January 23, 2006

Regular well testing urged after uranium levels exceed guidelines in local public water supply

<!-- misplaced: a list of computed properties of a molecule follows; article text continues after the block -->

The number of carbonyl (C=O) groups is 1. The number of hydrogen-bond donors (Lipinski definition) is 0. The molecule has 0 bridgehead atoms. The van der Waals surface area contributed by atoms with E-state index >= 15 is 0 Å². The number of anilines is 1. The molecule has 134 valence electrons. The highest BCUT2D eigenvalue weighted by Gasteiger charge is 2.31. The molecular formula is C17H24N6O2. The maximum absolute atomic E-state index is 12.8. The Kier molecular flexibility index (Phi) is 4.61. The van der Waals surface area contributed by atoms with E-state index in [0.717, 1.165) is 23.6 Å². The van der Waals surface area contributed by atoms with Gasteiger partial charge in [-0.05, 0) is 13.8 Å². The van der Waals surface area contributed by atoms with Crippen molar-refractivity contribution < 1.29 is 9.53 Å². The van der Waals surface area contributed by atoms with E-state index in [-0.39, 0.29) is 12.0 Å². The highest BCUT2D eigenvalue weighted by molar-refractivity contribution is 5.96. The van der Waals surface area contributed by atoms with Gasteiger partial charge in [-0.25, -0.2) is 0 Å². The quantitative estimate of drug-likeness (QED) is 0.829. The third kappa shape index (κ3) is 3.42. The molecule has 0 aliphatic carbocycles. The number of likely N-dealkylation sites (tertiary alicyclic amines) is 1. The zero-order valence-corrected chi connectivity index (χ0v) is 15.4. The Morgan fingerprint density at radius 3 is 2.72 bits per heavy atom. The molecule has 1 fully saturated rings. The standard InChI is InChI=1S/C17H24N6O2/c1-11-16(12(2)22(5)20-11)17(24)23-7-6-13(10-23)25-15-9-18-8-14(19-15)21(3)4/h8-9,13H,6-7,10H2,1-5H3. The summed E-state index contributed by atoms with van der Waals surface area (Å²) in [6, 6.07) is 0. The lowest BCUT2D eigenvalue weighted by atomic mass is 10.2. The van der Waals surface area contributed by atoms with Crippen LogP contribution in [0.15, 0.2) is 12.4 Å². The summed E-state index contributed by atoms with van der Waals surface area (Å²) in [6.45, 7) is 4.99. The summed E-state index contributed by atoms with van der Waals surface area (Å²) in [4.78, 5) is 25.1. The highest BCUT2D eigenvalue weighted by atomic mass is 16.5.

HALIFAX, NS-Well owners in Nova Scotia are being reminded of the importance of testing their wells regularly following the discovery of naturally-occurring uranium in well water at the Malagash Mine Community Club in Cumberland County. The uranium was discovered in October by Department of Environment and Labour officials who were studying arsenic levels in the province. The water at the Malagash club had a uranium level of 37 micrograms (ug) per litre, compared with the maximum concentration of 20 ug/litre recommended by the Guidelines for Canadian Drinking Water Quality. Dr Shelly Sarwal, the region's medical officer of health said that although the levels of uranium found at this location were above Canadian guidelines, they do not pose an immediate health concern. "The community club is used only a few times each month, so it's not likely that anyone would have been exposed to enough uranium to pose a health risk," she said. Uranium occurs naturally in varying concentrations in Nova Scotia's soil and bedrock and can be removed from drinking water during treatment. The Malagash club well is one of 1,800 multi-user wells, known as registered public drinking water supplies, in the province. These are required to test their water regularly and report any problems to the Department of Environment and Labour.

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